A resident offers a view of the 2016 election from the “People’s Republic of Johnson County.” -promoted by desmoinesdem
If Johnson County, Iowa were its own state or country, Hillary Clinton would be president today and Patty Judge one of our two senators, Bruce Braley being the other. Using public data from the Johnson County Auditor webpage, turnout for the 2016 presidential election was 77,476 votes, which is 84 percent of registered voters. Secretary Clinton pulled in 65 percent of the vote and Judge 57 percent in her bid to become US Senator. In the presidential race, Donald Trump received 27 percent of the vote, Gary Johnson 4 percent, and write-ins were higher than any other candidate at 1.2 percent.
John Deeth notes in his blog that Johnson County, Iowa tops the next best performing county for Clinton by 14 percent, and in the recent past was the only wins for Jack Hatch and Roxanne Conlin. Johnson was the only county to not favor Terry Branstad in his 2014 reelection. If more of the nation had voted like Johnson County, things would have looked more like what nearly every news source was predicting. The figure of 84 percent is remarkable for a turnout and press coverage reflected this, but I will return to this in a moment.
The 2016 presidential results in Johnson county is a long term trend going back to
John F. Kennedy Lyndon Johnson and unlikely to abate, despite the strong GOP minority and vocal Libertarian, Green, and Socialist circles in the community. Our educated and comparatively well-off voting population fosters a measured, but not extreme liberalism overall, among those who vote in presidential elections.
Deeth also points out correctly that the liberalism of Johnson County is not due solely or directly to the University of Iowa student body. Though many people who are liberal work for the UI, the most progressive precincts in the county are in the first ring, turn of the 20th century, suburbs of Iowa City—areas considered near, but not in, the downtown where most of the students live and vote. Longfellow (Iowa City Precinct 18) voted for Clinton at 82 percent and the total for Ms. Clinton was 80 percent at Our Redeemer Lutheran Church. Though many millennials are liberal, many seemingly are not as the vote from their precincts roughly mirrored suburbs and smaller towns, like Coralville with just 59 percent for Clinton. Along those lines, Libertarian Gary Johnson did as well with five to six percent in Iowa City 19, Recreation Center, which is surrounded by student housing and UI Library, where only students vote, as he did in most of North LIberty, and a couple of rural polling locations, namely Hills and Tiffin.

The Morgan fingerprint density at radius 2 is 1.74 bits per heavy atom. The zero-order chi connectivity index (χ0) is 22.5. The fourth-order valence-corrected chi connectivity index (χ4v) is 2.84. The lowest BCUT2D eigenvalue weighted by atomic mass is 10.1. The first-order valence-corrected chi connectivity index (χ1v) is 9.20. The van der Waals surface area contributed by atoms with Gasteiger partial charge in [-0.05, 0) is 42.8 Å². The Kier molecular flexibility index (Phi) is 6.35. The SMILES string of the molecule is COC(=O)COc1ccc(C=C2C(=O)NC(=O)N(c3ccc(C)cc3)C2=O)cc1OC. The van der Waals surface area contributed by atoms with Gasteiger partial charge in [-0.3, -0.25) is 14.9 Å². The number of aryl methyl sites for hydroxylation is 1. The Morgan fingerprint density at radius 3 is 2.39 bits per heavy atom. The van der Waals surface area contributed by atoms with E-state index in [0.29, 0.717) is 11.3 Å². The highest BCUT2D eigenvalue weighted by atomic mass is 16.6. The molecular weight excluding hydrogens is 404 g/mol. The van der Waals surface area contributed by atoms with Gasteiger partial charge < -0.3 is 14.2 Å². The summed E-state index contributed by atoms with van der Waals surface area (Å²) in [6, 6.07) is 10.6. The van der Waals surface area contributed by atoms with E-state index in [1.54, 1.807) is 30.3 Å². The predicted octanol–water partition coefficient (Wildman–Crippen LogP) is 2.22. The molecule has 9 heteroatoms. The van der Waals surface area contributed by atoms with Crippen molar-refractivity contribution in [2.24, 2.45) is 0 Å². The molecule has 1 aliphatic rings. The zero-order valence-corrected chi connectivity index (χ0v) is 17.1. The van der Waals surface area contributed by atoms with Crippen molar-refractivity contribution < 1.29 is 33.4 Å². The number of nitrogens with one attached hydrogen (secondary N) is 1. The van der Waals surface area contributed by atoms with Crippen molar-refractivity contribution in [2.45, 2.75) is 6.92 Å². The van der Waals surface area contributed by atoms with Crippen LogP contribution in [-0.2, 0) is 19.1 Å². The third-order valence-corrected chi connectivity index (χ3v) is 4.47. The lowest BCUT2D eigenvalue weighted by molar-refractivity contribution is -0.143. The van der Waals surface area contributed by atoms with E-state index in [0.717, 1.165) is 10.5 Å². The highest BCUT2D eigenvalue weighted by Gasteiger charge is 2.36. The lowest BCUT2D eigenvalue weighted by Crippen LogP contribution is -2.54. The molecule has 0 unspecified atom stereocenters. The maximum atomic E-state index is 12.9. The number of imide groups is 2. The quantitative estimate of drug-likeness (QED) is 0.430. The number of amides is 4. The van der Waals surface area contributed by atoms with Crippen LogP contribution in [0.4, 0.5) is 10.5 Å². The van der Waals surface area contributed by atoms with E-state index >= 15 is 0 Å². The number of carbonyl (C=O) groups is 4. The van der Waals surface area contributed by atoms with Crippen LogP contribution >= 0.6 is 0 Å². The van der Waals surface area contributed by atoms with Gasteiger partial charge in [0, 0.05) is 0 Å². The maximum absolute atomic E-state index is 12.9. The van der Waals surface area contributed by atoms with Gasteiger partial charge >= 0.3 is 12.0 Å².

One thing that stood out to me, however, was the vocal, but apparently minor number of Sanders or bust people who did not vote, or were part of the 1 percent or so of write-ins. Despite assertions by a few to the contrary, I doubt many if any Sanders supporters voted for Trump. That group of would-be defectors seemed to exist online and was seemingly widespread there, but that did not become a voting issue here. That Democrats did not see a large defection is important, as Sanders won the caucus here by about 60 percent and local conventional wisdom among at least some Clinton supporters held that Sanders supporters were men, men who hated women, men who would vote for Trump over Clinton and this was not the case.
Democrats should take heed of this damaging type of talk online just as Democrats would in person. Some local people have commented to me that it was hard to follow any of the elections, since everyone seemed to be shouting at everyone else. It was not just the candidates, but their supporters. People of all parties, including Democrats, all seem to have borrowed Trump’s “speaking our minds” attitude while ignoring decorum and being polite. The idea being that everyone had to be heard and heard now led to this, I think. But too, there was name calling during the primary. Insinuations and insults happened again and again. Compared to past successful presidential campaigns, this one really stood out for the level of rhetoric trumping manners on the part of the major candidates, not just on their behalf. The norm of the VP candidate being the hatchet was lost as everyone, including the candidates were the hatchet.